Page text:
On the road to nowhere, you may come across a quaint little town in the midst of a celebration. David Byrne rides in a red Chrysler LeBaron, a ten-gallon hat atop his head as he introduces us to Virgil, Texas and their celebration of specialness. The inhabitants of the town certainly are special. John Goodman’s Louis Fyne searches for the perfect martial partner with a series of stilted and eerily optimistic video segments and newspaper advertisements. Earl and Cay Kulver (Spalding Gray and Annie McEnroe) no longer speak to one another, but it has no effect on the love within their nuclear family and peculiarly perfect marriage. True Stories is a celebration of all things unique, and with this being the first and most prominently featured piece directed by Byrne, it’s no surprise that it is, in of itself, a celebration of specialness.
The wholesome and calming energy that comes from Byrne’s pseudo style of delivery as “The Narrator” is a comfortable enough introduction to a film that begins with bringing us briefly through the history of time. “What time is it? No time to look back”, he says, as he drives away in that ever-recognisable convertible. With styling choices of The Narrator based on American radio broadcaster Paul Harvey, Byrne looks to mimic his style of delivery. Although welcoming and warm, it feels quite the opposite at the exact same time, a truly weird spectacle that blends cold delivery with a wry smile and a welcoming persona.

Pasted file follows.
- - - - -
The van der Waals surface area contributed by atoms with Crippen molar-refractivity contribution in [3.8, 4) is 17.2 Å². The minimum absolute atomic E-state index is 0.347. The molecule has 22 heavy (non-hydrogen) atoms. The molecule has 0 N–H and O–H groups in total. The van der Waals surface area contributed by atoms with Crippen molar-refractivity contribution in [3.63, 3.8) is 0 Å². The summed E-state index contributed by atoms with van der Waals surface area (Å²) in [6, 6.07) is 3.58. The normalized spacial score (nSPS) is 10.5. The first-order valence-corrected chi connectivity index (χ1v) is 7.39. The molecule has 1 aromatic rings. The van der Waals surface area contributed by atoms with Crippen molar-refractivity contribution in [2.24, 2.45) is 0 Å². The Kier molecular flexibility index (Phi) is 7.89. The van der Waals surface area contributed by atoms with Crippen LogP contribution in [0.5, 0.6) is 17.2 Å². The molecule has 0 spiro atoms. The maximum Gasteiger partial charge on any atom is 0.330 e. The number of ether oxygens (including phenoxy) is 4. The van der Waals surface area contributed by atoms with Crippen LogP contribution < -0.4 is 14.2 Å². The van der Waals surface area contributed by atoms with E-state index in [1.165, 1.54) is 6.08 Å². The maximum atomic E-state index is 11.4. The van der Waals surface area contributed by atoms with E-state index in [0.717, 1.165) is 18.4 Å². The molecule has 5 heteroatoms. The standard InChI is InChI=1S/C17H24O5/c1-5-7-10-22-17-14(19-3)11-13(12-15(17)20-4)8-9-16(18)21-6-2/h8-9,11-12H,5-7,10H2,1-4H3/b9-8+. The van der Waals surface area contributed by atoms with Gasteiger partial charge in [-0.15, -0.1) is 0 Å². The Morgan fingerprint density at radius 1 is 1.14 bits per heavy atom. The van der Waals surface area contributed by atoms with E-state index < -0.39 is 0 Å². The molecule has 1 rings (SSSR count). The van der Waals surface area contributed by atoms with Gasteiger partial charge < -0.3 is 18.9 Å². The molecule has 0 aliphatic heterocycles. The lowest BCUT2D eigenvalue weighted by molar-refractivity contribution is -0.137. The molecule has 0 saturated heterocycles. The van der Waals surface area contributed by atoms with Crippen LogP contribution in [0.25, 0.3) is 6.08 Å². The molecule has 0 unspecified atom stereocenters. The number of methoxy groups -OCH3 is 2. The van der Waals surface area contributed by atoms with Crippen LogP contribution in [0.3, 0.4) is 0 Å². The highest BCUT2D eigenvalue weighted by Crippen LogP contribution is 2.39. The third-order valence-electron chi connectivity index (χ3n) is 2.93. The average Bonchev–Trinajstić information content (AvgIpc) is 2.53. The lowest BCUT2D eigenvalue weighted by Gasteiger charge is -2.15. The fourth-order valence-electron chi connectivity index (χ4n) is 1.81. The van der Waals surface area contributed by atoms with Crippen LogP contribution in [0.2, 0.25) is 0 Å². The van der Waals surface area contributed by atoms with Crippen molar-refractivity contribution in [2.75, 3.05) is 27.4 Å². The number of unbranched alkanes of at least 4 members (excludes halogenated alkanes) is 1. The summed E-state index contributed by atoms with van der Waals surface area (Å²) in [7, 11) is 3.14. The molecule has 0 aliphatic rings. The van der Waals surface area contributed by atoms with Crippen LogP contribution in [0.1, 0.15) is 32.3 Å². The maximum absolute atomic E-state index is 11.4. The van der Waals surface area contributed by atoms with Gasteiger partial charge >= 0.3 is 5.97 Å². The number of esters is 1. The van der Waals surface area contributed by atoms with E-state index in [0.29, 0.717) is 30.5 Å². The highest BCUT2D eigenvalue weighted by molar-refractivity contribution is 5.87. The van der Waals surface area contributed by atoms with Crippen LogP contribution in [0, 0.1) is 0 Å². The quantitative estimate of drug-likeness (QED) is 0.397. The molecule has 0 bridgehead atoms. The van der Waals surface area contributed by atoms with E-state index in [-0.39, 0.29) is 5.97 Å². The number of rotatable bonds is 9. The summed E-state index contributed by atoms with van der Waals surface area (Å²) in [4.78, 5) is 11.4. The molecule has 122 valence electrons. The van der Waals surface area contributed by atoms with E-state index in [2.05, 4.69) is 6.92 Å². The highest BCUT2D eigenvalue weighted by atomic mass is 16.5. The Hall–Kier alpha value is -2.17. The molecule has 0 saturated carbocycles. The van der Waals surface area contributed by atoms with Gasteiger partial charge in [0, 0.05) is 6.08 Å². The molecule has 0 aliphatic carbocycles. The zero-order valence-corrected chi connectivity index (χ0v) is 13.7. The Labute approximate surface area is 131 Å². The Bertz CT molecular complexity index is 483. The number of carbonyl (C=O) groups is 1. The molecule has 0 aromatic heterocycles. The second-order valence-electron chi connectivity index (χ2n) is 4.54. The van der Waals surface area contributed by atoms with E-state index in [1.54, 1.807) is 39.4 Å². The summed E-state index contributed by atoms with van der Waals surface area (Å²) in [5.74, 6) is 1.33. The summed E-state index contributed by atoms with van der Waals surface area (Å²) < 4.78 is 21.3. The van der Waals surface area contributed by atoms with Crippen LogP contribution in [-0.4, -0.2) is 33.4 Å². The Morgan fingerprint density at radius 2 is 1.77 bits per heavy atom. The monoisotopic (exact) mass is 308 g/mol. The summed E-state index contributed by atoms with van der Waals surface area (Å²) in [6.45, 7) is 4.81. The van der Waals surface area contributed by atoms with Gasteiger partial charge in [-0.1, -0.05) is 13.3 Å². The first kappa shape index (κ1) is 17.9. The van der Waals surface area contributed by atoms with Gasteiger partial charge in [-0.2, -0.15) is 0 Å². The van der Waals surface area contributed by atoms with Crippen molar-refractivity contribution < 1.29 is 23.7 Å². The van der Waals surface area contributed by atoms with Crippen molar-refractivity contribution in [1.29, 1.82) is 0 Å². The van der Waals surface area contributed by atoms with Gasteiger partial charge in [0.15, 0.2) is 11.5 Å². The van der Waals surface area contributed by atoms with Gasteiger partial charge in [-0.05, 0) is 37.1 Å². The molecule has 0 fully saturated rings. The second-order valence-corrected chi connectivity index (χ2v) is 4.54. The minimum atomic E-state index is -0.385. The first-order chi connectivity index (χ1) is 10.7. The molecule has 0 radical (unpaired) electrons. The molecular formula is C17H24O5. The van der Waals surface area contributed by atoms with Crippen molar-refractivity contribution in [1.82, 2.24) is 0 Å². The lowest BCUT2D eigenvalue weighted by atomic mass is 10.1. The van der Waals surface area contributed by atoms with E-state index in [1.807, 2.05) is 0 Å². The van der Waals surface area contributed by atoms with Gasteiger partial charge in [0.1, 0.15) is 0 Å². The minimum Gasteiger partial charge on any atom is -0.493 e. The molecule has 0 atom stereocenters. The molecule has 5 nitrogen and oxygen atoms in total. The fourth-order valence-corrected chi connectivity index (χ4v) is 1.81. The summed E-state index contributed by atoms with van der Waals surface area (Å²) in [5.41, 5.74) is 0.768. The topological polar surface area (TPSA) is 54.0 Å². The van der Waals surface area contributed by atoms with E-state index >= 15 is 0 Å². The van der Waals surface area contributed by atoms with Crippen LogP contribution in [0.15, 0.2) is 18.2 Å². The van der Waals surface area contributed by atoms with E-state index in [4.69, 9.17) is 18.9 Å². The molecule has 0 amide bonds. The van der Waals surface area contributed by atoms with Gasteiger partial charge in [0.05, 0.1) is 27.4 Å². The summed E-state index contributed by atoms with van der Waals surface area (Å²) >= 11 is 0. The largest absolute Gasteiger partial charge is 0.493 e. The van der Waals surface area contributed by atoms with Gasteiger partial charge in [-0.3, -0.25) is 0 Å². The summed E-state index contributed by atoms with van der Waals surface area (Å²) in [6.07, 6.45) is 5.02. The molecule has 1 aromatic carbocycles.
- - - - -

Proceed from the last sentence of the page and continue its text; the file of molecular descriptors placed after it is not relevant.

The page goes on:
Similar to this blend of cold delivery, yet warm dialect, the inhabitants of Virgil, Texas are a similar story. Allowing the cast to perform their own songs to an incredible soundtrack of music by Byrne’s band Talking Heads and Byrne himself, True Stories benefits from music video style segments that bring out the truly unique and trivial nature of the people that happen to reside in Virgil, Texas. Many of them are twins, for no other reason than to defy reason itself. Why not? The very point of True Stories is to show that not everything has a point. Sometimes conversation, theory and practice all just flounders into incomprehension, and ironically Byrne’s solid direction manages to pinpoint this rather accurately. Diving into interesting premises about the comparison between American and European cities, but pausing and staring gently into the camera to deliver the line “But I’ve forgotten what it is. I have it written down at home somewhere.” captures the hectic yet easy to follow style of storytelling Byrne sets out to provide us with.
True Stories as a film manages to capture this uniqueness through a solidly weird script and uneasy direction. Smatterings of scenes that would feel out of place in any other movie work tremendously well here, with Byrne taking the time to pad out some stranger segments of his film with narration, musical set pieces or generally interesting characters. John Goodman reigns in an enjoyable performance, sharing a handful of scenes with Byrne’s narrator in the strangest of places.
Characters that were “inspired by supermarket tabloid stories” according to David Byrne, True Stories’ namesake begins to bring on a whole different meaning when you begin to think that, somewhere out there, these characters could be real people. In some corner of the world, a celebration of specialness with even one or two of these characters is possible. True Stories is exactly that, a true story.